Rhode Islanders Urged to Bat Proof Homes
The Department of Health advises Rhode Islanders that the seasonal increase in reports of potential rabies exposures continues, and recently, there have been a number of exposures to bats throughout the state.
“When the outside temperatures increase, we tend to see bats leave attics and go into other cooler areas of houses,” said Director of Health Michael Fine, MD. “We want to remind people to bat proof their homes and to continue to use common sense when dealing with domestic, stray or wild animals. Bat rabies is highly transmissible to humans, and can be transmitted without being bitten or scratched by the bat. As a result, when we receive reports of potential exposure to a bat, the rabies vaccinations are recommended even if there is no visible bite mark or if the bat is not available for rabies testing.”
Bat Rabies Prevention
- Hire a licensed professional to bat proof your home. For a list of licensed professionals, visit http://www.dem.ri.gov/programs/bnatres/fishwild/pdf/relok8rs.pdf.
- If there is a bat in your house, try to confine the bat to one room (close all doors and windows) and call a licensed professional to remove the bat(s). Do not go back into the room until the bat is caught. Keep all pets away from the bat.
- If you cannot reach a licensed professional to catch a bat, HEALTH and the Department of Environmental Management (DEM) recommend that to safely catch a bat so that it can be tested for rabies, put on leather gloves and slowly approach the bat when it lands. Place a clear, see-through container over the bat. Slide a lid under the container to trap the bat inside. Securely tape the lid to the container, and punch small holes in the lid so the bat can breathe. Contact HEALTH at 222-2577 (8:30 a.m. – 4:30 p.m.) or 272-5952 after hours to make arrangements for rabies testing.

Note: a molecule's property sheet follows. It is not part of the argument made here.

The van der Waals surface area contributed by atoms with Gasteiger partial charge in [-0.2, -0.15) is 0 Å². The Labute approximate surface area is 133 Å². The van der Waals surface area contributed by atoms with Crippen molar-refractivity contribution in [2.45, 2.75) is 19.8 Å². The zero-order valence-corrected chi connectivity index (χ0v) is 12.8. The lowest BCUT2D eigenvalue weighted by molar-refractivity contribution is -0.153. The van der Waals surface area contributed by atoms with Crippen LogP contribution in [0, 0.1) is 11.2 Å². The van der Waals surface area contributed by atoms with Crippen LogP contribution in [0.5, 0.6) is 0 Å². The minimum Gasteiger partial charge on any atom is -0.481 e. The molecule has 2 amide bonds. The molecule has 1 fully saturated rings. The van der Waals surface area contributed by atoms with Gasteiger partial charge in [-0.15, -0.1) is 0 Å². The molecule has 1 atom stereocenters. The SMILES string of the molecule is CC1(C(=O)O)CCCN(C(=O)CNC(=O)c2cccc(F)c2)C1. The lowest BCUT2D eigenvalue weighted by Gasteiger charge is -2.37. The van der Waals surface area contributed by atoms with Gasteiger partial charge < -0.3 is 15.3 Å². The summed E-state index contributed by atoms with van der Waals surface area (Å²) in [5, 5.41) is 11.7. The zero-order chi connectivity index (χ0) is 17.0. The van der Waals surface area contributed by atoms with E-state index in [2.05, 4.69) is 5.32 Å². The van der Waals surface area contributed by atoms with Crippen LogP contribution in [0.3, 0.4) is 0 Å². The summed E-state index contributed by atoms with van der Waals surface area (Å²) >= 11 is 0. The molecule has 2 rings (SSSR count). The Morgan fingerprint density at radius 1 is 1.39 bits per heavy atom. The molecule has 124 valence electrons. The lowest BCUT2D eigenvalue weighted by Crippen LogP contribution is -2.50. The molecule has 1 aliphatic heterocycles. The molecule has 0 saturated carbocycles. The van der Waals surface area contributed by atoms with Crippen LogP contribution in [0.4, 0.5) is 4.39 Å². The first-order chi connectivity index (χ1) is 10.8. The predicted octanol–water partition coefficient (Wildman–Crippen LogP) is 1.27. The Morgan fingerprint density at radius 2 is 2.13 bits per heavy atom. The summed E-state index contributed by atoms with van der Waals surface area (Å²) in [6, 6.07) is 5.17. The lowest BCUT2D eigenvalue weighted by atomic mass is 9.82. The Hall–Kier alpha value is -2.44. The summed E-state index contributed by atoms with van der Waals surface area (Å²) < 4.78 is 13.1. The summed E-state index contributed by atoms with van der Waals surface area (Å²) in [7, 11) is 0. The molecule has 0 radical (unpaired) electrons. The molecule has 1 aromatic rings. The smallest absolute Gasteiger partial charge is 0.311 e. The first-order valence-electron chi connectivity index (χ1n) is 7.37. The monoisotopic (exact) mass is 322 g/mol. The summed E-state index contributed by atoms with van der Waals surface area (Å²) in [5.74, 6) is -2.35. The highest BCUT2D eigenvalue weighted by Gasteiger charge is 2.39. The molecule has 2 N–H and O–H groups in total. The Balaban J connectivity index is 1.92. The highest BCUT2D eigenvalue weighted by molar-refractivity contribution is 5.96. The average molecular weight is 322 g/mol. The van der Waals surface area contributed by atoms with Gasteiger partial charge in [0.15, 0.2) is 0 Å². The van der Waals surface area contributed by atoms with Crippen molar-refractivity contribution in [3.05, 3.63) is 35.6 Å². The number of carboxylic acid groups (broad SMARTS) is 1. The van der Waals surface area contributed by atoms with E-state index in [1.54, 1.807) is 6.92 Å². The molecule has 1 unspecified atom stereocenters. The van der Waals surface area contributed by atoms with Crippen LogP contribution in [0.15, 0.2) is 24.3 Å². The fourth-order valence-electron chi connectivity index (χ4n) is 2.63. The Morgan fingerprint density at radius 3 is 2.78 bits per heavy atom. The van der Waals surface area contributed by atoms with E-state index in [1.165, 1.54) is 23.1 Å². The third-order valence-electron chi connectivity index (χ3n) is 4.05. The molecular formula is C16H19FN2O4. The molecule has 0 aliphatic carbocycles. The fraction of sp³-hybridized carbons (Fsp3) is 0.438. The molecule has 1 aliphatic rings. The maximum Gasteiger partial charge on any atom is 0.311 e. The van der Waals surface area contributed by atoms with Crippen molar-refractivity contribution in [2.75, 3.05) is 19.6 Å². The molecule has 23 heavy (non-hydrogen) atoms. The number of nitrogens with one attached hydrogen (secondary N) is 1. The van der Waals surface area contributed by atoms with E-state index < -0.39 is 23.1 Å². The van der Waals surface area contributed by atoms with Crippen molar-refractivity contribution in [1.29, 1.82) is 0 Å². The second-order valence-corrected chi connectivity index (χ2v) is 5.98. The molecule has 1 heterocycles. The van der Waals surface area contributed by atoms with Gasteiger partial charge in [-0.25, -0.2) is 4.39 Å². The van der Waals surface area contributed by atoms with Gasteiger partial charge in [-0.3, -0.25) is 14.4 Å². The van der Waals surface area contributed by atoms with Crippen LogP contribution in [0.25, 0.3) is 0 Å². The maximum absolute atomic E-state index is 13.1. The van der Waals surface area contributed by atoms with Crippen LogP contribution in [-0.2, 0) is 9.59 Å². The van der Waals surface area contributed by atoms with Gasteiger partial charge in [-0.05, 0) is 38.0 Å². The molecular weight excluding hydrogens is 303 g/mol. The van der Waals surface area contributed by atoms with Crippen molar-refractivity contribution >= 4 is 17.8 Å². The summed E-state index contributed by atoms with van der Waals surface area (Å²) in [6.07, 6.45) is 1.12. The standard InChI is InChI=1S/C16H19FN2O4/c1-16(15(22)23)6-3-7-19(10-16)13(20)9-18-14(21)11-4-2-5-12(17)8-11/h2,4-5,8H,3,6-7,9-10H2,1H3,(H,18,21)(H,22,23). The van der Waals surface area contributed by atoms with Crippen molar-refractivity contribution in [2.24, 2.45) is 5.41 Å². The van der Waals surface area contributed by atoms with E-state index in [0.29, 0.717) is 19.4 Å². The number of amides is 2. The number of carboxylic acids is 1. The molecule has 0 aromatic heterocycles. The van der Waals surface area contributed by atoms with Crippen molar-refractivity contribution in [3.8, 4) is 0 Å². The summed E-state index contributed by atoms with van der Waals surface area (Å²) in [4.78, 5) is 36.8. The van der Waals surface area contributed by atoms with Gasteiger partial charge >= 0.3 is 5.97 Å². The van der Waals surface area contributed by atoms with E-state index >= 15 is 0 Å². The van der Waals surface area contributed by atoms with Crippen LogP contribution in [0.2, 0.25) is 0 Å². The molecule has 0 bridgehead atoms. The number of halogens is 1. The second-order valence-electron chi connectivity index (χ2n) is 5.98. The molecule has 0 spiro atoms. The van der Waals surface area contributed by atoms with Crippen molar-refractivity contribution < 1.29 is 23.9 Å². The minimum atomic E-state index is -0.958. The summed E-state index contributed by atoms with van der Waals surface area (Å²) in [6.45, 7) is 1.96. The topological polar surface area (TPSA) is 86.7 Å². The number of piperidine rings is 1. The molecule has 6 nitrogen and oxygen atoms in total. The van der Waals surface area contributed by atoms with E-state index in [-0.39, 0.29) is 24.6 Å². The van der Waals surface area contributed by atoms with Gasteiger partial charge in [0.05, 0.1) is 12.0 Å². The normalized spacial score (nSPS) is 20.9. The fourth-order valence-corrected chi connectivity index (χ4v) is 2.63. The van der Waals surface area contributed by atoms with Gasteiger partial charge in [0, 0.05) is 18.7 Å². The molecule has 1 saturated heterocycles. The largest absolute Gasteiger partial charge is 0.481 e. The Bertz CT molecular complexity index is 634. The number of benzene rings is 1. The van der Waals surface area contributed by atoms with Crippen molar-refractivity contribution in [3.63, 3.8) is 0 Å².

- If you have been scratched or bitten by a bat or any other animal (even your own pet), have touched an animal you do not know, or see a bat in your home, contact HEALTH at 222-2577 (8:30 a.m. – 4:30 p.m.) or 272-5952 after hours. HEALTH is the only agency that can authorize the use of rabies vaccine. If there is any possibility your pet animal(s) had any contact with a bat, call your local animal control officer or police department.
- Use screens on any open windows. Repair holes in screens.
General Rabies Pevention
- Do not touch or pet stray animals, wild animals, or animals that you do not know. If you see a domestic animal (cat or dog) that is acting strangely or you think is a stray, call your local animal control officer or police department.
- If your pet has been in a fight with another animal or pet or has open wounds after being outside, try to avoid touching them with bare hands and keep them isolated as much as possible. If you must touch them, wear rubber gloves. Immediately report the incident to your local animal control officer or police department. If necessary seek treatment from a veterinarian and make sure you tell your veterinarian that your pet was injured by another animal.
- Do not feed any stray domestic or wild animals. Feeding stations tend to attract all types of animals and can present an opportunity for transmission of rabies to people or other animals when an animal with rabies is attracted to a feeding station.
- Report wild animals that are displaying unusual behavior to DEM at 222-3070. Unusual behavior can include aggression, loss of fear, loss of coordination, apparent blindness, seizures, convulsions, extreme depression, or coma.
- Cover and secure any trash that is outside. Trash can be a food source for stray or wild animals. Animals infected with rabies are likely to be attracted to unsecured trash.
- Make sure your pet(s) are up to date on their rabies vaccination. If you are not sure about your pet’s vaccination status, call your vet and check.
Rabies is a virus that is transmitted to humans or other mammals through the saliva of an infected animal. The virus usually enters the human body through a break in the skin (bite, scratch) or by coming in contact with an infected animal’s saliva and then unknowingly touching your eyes, nose, or open wound. Timely vaccination after rabies exposure is 100% effective in preventing human rabies. Once there is disease onset, the illness is almost always fatal.